I was very pleased not to have missed my humungous bearded irises flowering. These are the ones that I divided last year and they just love my front garden. They don’t last very long and they’re not looking too pleased about the recent heavy rain, but here is one:


Gorgeous, innit?

My calendula-zillas are lovely but might need a bit of a tidy up:


Yeah, that’s a lot of calendulas.

Red hot poker!


This is my children’s favourite. ALL THE COLOURS!

Garlic chives:


The best kind of flowers- pretty AND edible.

Creeping thyme/viola/nigella/yellow clover combo (three of these plants are not meant to be here):


I’m not sure if it’s going to be possible to weed this bit. Tweezers and a magnifying glass maybe? I dunno.

Unintentional flower meadow:


This is not the man-lawn that Mr The Digger envisaged.

Ceanothus flowering, woohoo!


Bee party over here.

Still recovering from jet lag. Haven’t caught up with Chelsea yet. But hi! Glad to be back.



Rocky-style montage

I have been super-busy in the last couple of weeks in the garden and at the allotment. Sadly I don’t have time right now to do a proper update, but I will do some more in a couple of weeks. For now, I have a lot of photos so you can enjoy this montage and imagine me hard at work (cue Eye of the Tiger).

Back garden


My courgettes used to be here.


Now it has roses and aquilegias. More photos and a full plant list when it’s flowering!


A log pile is great for attracting wildlife like slugs and rats.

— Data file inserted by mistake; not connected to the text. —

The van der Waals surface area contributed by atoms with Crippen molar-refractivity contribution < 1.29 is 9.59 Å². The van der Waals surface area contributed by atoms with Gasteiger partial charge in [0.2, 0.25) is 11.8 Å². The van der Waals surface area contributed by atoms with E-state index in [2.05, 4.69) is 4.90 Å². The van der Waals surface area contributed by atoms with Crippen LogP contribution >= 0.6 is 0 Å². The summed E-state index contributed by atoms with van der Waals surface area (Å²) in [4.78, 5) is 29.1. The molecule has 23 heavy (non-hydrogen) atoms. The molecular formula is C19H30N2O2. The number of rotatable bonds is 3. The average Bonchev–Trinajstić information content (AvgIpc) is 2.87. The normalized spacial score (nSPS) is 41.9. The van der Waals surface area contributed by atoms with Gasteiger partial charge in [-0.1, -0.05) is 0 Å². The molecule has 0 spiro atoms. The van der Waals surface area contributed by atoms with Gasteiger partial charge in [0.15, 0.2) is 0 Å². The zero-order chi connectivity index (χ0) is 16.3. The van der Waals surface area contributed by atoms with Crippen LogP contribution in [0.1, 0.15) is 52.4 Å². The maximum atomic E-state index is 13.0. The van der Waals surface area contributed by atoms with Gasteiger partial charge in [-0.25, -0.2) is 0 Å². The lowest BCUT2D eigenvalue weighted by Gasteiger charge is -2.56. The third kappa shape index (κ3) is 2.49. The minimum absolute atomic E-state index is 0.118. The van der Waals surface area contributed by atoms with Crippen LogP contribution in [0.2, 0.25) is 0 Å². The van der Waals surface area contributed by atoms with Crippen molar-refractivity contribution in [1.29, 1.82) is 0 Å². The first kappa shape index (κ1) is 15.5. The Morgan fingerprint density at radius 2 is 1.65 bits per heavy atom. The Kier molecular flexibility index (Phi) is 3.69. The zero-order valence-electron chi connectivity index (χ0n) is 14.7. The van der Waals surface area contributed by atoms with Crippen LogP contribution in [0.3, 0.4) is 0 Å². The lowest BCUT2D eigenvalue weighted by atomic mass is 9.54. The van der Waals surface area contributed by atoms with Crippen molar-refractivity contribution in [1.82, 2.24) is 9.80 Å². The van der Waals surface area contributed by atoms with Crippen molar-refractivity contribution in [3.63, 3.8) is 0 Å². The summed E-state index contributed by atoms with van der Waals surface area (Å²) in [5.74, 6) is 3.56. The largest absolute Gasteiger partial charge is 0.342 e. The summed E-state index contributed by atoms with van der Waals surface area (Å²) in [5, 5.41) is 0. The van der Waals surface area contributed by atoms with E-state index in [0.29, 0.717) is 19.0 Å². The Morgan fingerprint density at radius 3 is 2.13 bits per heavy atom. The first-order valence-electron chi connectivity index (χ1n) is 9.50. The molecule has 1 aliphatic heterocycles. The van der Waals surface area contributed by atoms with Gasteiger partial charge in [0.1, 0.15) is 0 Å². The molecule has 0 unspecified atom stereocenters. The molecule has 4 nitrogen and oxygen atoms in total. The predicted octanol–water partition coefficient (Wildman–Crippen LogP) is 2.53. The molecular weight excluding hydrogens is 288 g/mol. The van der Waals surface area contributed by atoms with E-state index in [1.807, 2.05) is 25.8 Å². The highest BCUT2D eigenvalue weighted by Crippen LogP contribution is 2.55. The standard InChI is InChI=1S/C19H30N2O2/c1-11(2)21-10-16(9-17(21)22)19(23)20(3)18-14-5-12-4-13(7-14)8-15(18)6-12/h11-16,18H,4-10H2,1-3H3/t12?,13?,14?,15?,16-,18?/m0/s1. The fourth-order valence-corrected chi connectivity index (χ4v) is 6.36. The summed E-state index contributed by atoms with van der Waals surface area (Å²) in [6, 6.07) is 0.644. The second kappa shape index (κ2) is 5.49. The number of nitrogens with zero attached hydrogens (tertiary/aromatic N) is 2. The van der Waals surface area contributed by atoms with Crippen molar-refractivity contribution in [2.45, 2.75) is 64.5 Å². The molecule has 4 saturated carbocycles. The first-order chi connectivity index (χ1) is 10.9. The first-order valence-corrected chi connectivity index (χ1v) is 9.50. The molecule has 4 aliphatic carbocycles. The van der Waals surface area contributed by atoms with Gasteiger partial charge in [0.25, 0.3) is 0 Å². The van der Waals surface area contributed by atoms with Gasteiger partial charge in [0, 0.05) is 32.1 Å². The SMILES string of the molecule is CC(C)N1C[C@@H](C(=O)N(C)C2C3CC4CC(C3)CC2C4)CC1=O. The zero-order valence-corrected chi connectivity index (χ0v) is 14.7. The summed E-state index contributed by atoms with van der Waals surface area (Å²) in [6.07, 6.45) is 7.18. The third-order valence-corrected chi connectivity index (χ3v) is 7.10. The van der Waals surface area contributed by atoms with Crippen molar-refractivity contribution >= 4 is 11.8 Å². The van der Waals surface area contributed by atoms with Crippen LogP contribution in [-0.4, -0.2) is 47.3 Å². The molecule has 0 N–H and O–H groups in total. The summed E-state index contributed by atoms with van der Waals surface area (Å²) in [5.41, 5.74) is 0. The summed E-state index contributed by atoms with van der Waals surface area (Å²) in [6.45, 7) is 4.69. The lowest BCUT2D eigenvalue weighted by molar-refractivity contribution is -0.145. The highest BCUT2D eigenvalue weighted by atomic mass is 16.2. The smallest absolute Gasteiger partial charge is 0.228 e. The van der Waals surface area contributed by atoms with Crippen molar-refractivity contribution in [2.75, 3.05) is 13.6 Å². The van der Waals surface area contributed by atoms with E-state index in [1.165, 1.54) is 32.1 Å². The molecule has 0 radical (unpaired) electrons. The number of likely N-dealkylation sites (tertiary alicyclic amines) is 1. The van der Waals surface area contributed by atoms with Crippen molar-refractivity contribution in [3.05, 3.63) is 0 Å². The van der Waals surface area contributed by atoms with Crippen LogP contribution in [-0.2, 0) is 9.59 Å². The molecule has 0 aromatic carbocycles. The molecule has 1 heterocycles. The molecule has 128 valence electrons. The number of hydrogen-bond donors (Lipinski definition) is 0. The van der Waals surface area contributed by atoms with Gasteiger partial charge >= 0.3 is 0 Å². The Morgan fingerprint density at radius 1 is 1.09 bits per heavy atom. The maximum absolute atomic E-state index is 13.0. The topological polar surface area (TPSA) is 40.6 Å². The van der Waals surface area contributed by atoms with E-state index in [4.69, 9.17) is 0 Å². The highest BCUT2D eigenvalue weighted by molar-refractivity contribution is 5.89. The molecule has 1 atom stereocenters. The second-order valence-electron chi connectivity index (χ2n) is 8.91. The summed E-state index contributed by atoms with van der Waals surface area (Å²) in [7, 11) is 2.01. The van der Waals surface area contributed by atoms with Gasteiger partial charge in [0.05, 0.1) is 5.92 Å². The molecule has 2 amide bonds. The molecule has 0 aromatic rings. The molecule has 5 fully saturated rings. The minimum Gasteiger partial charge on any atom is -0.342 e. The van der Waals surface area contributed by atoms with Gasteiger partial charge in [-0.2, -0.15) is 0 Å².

My hazel coming into leaf.


Front garden


I re-did all the front borders last year and I’m pretty pleased with this side.


This side is going to have some pretty spectacular irises in the next week or so, but it needs more orange and yellow.


You need sunglasses to look at these in real life. Don’t they look ace with the Centaurea?


Me loooooves the Centaurea.


So. Close.


Tiny little Lonicera nitida flowers, absolutely covered in bees.


Phacelia is also loved by bees.




Hello! I’m putting my maincrop potatoes here.


One Mr The Digger went to mow.


My onions are doing OK.


More fruit in my fruit cage! Autumn fruiting raspberries have gone in.

That’s all, folks. More updates coming in a couple of weeks when I’ve stopped being BUSY BUSY BUSY.


Sow what


It’s that time of year when I start PANICKING because there is so much to do, so many things to grow, and a limited amount of windowsill space (no greenhouse) to put everything on.

So today I went through my seeds and tried very hard to scale down the amount of things I’m going to grow (yeah, right) and sort them into the order they need sowing. I have to be organised or I just end up drinking and crying.


Digger Jr labelling up the seed packet bundles.


Digger Jr Jr making a list of what’s in the propagator.

Anyway, my children are old enough to help this year, which is good because they chose a couple of packets of seeds each last time we were at the garden centre- bribery is essential when shopping with children.

Digger Jr went for delphiniums (Pacific Giant mixed) and sweet peas (Promise and Heritage mixed). I’ve never grown delphiniums from seed but the instructions were the type that make you read it several times and then just go ‘fuck it’ and chuck some in a seed tray to see what happens. So that’s what we did. The sweet peas have gone in the propagator for now but will need moving somewhere cooler once they’ve started sprouting. I’ve grown them from seed before so I know what to do; replace them with plug plants later on in the season. Nah, just kidding. I just need to put a bit more effort into them this year.


‘Can I grow these, mummy?’ I dunno, maybe? Let’s see what happens.


This is what they are meant to look like. Last year they looked a lot more crap.